The Russian security services (FSB) claimed on Thursday to have arrested “saboteurs” linked to the Ukrainian secret services who were planning attacks to disrupt the operation of Russian nuclear power plants.
“A sabotage group of the Ukrainian Foreign Intelligence Service (…) attempted to blow up about 30 power lines of the nuclear power plants in Leningrad and Kalinin” in the northwest of the country in early May, the FSB said in a statement. “According to the idea of the Ukrainian special services, this was to lead to the shutdown of nuclear reactors, disrupt the normal operation of nuclear power plants and cause significant damage to the economy and reputation of Russia,” the same source said.
The saboteurs “managed to blow up the pylon of a high-voltage line and to lay mines at the foot of four other high-voltage lines of the Leningrad nuclear power plant”, located in the eponymous region, about thirty kilometers from St. Petersburg, the FSB said. Explosive devices were also planted near seven towers of high-voltage lines connected to the Kalinin power plant, he continued.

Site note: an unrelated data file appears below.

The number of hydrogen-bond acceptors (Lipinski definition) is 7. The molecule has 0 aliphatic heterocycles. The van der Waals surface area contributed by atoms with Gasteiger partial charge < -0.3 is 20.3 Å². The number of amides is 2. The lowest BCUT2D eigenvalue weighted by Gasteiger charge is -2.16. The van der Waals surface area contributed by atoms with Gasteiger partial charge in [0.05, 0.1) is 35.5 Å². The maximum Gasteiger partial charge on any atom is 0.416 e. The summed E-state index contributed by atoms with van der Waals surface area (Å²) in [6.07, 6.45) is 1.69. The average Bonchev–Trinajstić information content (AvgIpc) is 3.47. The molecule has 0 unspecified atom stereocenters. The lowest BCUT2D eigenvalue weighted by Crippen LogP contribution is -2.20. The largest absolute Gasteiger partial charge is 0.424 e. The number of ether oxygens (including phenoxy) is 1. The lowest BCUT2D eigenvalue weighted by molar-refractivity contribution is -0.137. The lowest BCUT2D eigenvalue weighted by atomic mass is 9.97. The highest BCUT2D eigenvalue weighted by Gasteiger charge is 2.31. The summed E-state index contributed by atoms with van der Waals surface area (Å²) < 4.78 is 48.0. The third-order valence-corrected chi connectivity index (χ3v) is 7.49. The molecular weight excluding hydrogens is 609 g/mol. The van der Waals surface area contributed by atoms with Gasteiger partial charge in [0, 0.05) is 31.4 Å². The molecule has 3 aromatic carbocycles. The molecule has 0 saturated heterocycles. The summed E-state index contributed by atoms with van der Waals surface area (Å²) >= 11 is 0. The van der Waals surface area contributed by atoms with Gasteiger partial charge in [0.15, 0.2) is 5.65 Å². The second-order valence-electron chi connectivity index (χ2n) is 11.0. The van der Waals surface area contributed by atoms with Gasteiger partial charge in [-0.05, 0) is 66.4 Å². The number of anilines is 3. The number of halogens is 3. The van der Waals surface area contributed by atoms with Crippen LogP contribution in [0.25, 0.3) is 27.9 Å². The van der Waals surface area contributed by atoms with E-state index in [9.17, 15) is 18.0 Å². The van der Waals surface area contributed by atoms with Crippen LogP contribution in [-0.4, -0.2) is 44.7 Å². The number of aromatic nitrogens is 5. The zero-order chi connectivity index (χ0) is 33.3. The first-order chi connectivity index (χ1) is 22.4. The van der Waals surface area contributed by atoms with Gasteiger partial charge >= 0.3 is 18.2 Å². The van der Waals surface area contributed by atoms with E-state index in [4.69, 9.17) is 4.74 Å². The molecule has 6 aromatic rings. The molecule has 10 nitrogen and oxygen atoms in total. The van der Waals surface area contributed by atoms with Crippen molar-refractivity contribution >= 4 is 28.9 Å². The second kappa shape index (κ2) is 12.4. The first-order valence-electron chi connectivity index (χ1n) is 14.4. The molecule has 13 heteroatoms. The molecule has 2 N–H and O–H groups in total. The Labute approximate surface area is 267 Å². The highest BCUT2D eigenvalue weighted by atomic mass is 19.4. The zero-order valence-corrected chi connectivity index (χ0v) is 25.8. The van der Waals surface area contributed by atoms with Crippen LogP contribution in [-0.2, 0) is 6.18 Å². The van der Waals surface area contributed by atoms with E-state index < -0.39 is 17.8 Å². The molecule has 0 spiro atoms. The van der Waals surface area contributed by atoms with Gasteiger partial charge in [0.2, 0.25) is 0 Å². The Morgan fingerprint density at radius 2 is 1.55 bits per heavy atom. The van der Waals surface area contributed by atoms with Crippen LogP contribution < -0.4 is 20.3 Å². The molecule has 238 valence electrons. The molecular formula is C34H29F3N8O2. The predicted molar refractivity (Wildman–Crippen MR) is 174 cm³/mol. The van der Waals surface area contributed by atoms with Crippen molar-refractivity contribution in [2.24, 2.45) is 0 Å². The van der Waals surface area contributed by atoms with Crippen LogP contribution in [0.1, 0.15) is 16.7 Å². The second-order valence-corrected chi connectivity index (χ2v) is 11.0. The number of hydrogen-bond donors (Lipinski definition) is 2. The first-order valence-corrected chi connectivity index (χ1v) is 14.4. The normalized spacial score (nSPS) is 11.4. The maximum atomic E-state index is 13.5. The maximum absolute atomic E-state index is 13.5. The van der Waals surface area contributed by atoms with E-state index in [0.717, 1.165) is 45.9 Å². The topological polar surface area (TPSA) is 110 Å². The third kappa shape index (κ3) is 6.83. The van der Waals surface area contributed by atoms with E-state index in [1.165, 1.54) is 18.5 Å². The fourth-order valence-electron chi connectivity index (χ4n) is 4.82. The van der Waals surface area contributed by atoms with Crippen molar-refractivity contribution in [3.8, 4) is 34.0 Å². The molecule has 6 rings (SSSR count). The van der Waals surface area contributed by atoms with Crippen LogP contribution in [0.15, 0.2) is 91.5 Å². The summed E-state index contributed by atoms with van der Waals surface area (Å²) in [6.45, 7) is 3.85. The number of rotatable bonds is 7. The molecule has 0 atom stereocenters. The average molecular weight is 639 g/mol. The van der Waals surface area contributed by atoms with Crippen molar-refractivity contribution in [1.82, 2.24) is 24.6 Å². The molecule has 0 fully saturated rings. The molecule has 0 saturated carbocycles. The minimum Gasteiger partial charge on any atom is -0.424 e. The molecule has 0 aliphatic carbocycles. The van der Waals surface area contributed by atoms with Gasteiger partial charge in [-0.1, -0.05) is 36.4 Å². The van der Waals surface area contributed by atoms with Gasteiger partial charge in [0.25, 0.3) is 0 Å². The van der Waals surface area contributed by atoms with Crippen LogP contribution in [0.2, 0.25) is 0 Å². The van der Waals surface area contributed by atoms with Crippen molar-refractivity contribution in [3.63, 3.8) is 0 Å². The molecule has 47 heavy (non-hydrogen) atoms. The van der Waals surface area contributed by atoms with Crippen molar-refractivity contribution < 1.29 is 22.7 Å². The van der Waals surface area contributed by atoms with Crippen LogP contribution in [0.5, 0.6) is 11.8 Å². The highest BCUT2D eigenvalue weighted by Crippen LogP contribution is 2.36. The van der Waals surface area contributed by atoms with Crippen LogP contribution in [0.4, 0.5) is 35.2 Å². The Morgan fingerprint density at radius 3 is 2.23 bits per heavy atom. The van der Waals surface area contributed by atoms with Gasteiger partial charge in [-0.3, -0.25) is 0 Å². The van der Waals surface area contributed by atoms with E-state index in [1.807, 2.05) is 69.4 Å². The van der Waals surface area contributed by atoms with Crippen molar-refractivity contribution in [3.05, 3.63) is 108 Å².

Two “Ukrainian citizens, Alexander Maystruk, born in 1978 (…), and Eduard Usatenko, born in 1974” have been arrested in connection with these attacks and face up to 20 years in prison, the statement said. A search was launched for a third man, Yuri Kishchak, a Russian-Ukrainian born in 1963, according to the same source. “Two Russian accomplices of the saboteurs have also been identified and arrested,” according to the FSB, which accuses them in particular of having provided means of communication and vehicles with false license plates.
The Russian special services also seized 36.5 kilos of explosives and about 60 detonators from the “saboteurs”, according to the statement. An investigation for “sabotage” and “trafficking in explosives” has been opened.
In early May, just days before the celebrations of “Victory Day” over Nazi Germany in Russia, the country was rocked by a series of attacks and sabotage, including the derailment of two freight trains and a fire in an oil depot caused by a drone attack. The Russian authorities also reported in early May that a high-voltage line had been damaged in the Leningrad region, without providing details at the time.